Local law enforcement warns of increased scam telephone calls during income tax season

Local law enforcement authorities want to remind people, especially since the tax season is in full swing, that they have received a lot of calls regarding scams. One very popular scam is from someone posing as an Internal Revenue Service (IRS) agent. The caller tells the victim that they owe the IRS money and that if they either hang up or don't pay, they will have the victim arrested. These individuals are usually very intimidating in their threats.

"I've seen call recipients nearly in tears after talking to one of these scammers," shared Waukon Assistant Police Chief Paul Wagner. "In my 13-year career, I have never been involved in the arrest of someone that either owes the IRS money or has hung up on an IRS agent. I suspect that if someone owes the IRS money, they already know it. Similar to the 'if it's too good to be true...' adage, if it's too bad to be true, it probably is."

Local authorities say they are very aware of scammers requesting payment through pre-paid credit cards, iTunes cards, etc. The IRS and other organizations either do not accept payment by these means or at least don't demand it. These types of payment methods also hinder the capabilities of local law enforcement to track the scammer down and make recovery of monies nearly impossible - that is the intent of the scammer by demanding that type of payment.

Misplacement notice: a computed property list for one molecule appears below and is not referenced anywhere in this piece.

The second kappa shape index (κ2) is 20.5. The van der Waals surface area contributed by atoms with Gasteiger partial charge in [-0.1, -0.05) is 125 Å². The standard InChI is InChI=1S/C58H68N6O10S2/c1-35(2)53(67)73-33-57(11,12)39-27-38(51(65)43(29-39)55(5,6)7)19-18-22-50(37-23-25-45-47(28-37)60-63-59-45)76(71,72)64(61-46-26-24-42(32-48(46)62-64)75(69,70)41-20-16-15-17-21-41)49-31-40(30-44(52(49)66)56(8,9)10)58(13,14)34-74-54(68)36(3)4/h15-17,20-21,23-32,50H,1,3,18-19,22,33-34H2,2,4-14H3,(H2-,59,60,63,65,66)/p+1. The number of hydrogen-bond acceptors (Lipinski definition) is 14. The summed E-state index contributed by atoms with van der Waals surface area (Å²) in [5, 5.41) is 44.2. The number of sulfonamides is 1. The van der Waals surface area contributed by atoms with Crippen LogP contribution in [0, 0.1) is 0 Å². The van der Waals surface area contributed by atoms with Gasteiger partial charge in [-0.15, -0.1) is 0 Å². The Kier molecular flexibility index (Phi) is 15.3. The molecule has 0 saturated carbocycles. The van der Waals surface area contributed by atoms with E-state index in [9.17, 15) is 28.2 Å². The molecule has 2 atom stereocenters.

Law enforcement officials stress that individuals should not provide any information about themselves to a caller. "Any legitimate caller will allow you to return a call to validate their number and organization," Assistant Chief Wagner said. "When calling a possible scammer back in an attempt to validate their claim, do not use the phone number that they provide - look it up by using the internet, a phone book, or through the phone company. Scammers will try to give you a number to call back which leads back to them."

If someone receives a call, they should not hesitate to contact their tax preparer or law enforcement to help validate the call. Furthermore, anyone receiving a scam call who did not provide any funds or information, doesn't necessarily need to contact law enforcement, but certainly can.
Scammers are more frequently using software that can conceal their phone number and instead displays a local number on caller ID. This method can definitely trick the victim into thinking they know the caller or assume the call to be legitimate.

Finally, local authorities have also received reports of scammers that pose as a family member in jail/prison. They make excuses such as being ill, involved in a traffic accident, or bad phone connection to explain them sounding like someone else. Officials advise that call recipients should make the "family member" confirm some piece of personal information to prove they are who they pose as - in all likelihood they cannot, simply because they are not who they say they are.

Any further questions or concerns can be directed to any local law enforcement agency.
 

Rate this article: 
No votes yet